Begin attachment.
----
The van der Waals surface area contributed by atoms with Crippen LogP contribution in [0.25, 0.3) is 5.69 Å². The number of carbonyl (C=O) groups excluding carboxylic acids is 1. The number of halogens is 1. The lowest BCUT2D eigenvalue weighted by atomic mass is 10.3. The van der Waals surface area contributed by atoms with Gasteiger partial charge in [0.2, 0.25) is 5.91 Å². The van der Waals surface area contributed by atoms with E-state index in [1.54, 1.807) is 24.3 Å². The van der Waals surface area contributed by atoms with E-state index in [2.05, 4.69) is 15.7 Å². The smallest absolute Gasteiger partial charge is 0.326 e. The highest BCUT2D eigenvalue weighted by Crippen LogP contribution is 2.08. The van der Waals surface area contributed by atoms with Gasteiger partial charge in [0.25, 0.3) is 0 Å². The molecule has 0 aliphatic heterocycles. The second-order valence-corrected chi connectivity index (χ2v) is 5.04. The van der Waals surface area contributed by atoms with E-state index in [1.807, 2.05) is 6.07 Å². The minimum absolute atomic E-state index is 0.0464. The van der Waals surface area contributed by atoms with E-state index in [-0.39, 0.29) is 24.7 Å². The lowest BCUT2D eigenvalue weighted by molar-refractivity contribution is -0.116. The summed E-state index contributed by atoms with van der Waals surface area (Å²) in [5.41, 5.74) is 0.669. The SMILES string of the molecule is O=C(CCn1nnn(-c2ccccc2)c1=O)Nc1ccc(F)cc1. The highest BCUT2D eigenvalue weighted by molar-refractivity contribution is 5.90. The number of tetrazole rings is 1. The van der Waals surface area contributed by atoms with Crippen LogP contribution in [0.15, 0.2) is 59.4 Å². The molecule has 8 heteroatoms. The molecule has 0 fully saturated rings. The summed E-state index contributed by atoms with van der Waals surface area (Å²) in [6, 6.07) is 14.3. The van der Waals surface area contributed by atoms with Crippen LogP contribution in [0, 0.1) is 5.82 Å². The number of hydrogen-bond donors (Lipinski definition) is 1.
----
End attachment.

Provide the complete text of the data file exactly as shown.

The van der Waals surface area contributed by atoms with Crippen LogP contribution in [0.25, 0.3) is 5.69 Å². The number of carbonyl (C=O) groups excluding carboxylic acids is 1. The number of halogens is 1. The lowest BCUT2D eigenvalue weighted by atomic mass is 10.3. The van der Waals surface area contributed by atoms with Gasteiger partial charge in [0.2, 0.25) is 5.91 Å². The van der Waals surface area contributed by atoms with E-state index in [1.54, 1.807) is 24.3 Å². The van der Waals surface area contributed by atoms with E-state index in [2.05, 4.69) is 15.7 Å². The smallest absolute Gasteiger partial charge is 0.326 e. The highest BCUT2D eigenvalue weighted by Crippen LogP contribution is 2.08. The van der Waals surface area contributed by atoms with Gasteiger partial charge in [0.25, 0.3) is 0 Å². The molecule has 0 aliphatic heterocycles. The second-order valence-corrected chi connectivity index (χ2v) is 5.04. The van der Waals surface area contributed by atoms with E-state index in [1.807, 2.05) is 6.07 Å². The minimum absolute atomic E-state index is 0.0464. The van der Waals surface area contributed by atoms with E-state index in [-0.39, 0.29) is 24.7 Å². The lowest BCUT2D eigenvalue weighted by molar-refractivity contribution is -0.116. The summed E-state index contributed by atoms with van der Waals surface area (Å²) in [5.41, 5.74) is 0.669. The SMILES string of the molecule is O=C(CCn1nnn(-c2ccccc2)c1=O)Nc1ccc(F)cc1. The highest BCUT2D eigenvalue weighted by molar-refractivity contribution is 5.90. The number of tetrazole rings is 1. The van der Waals surface area contributed by atoms with Crippen LogP contribution in [0.15, 0.2) is 59.4 Å². The molecule has 8 heteroatoms. The molecule has 0 fully saturated rings. The summed E-state index contributed by atoms with van der Waals surface area (Å²) in [6, 6.07) is 14.3. The van der Waals surface area contributed by atoms with Crippen LogP contribution in [0, 0.1) is 5.82 Å². The number of hydrogen-bond donors (Lipinski definition) is 1.